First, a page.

Family: Urticaceae

Genus & Species: Urtica dioica
Common Names: Nettle, Stinging Nettle, Dwarf Nettle, Devil’s Leaf
Overview: Nettle is a common perennial herb native to western North America, Europe, and northern Africa. It can often be found on disturbed soil or at the edge of forests. [1] This powerful plant is so well-known within herbal medicine for its ability to impart vitality and vibrancy that there is a common saying among herbalists, “When in doubt, use nettles!”. Plants can often give us hints about their medicinal properties through their color, preferred environment, or growth patterns, and in the case of nettle, it is one of the first plants to sprout in the early spring. And indeed, nettle is packed full of the vitamins, minerals, and phytonutrients that a comforting winter diet might lack. [2] This herb’s impressive nutrient profile includes vitamin A, C, E, F, K, and P, as well as minerals like iron, calcium, copper, magnesium and selenium. If that wasn’t enough, nettle contains high amounts of vitamin B-complexes such as niacin, thiamin, riboflavin, and B-6, all of which act as potent antioxidants. [1,3]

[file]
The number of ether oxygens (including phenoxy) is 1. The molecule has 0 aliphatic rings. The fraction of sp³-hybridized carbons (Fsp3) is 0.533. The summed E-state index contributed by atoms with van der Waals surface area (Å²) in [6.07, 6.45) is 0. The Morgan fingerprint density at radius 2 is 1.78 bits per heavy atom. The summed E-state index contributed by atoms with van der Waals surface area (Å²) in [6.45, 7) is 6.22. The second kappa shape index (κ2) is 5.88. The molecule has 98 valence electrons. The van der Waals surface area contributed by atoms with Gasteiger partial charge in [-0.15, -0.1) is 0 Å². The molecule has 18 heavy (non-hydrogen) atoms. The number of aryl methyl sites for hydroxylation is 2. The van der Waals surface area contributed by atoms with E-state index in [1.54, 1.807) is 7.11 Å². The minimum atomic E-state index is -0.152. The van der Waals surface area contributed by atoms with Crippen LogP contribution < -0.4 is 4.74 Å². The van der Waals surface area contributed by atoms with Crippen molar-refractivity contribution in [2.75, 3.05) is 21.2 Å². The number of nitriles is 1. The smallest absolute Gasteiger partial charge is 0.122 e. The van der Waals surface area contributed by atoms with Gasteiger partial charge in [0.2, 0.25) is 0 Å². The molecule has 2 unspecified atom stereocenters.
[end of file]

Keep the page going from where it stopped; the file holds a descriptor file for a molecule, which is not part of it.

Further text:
Therapeutic Properties: Analgesic, antihistamine, anti-inflammatory, antioxidant, blood-builder, detoxifier, diuretic, endocrine supporter, nutritive tonic, vulnerary. 
Typical Uses: Infusion is a common preparation of nettles. This can be done by pouring boiling water over the leaves and allowing the mixture to slowly steep over a period of 8-24 hours. With this method all of the vitamins and minerals are given enough time to fully dissolve into the water, resulting in a delicious tea that can be drunk throughout the day. [2] Drinking an infusion regularly for a few weeks in early spring can also significantly reduce the symptoms of seasonal allergies. [3] For topical use, nettle can be infused into an oil and applied directly to inflamed areas that need some attention. Nettle is also a fantastic herb for everyday skin care. Oxidative stress is one of the largest causes of skin aging and nettle provides the skin with many different kinds of antioxidants which slow this process down. [1,4]


1. Nettle | Herb Rally

2. A Family Herb: Stinging Nettle Leaf Uses | Herbal Academy

3. Nettle: Herb of the Week | CommonWealth Center For Holistic Herbalism

4. Oxidative Stress in Aging Human Skin | PubMed Central®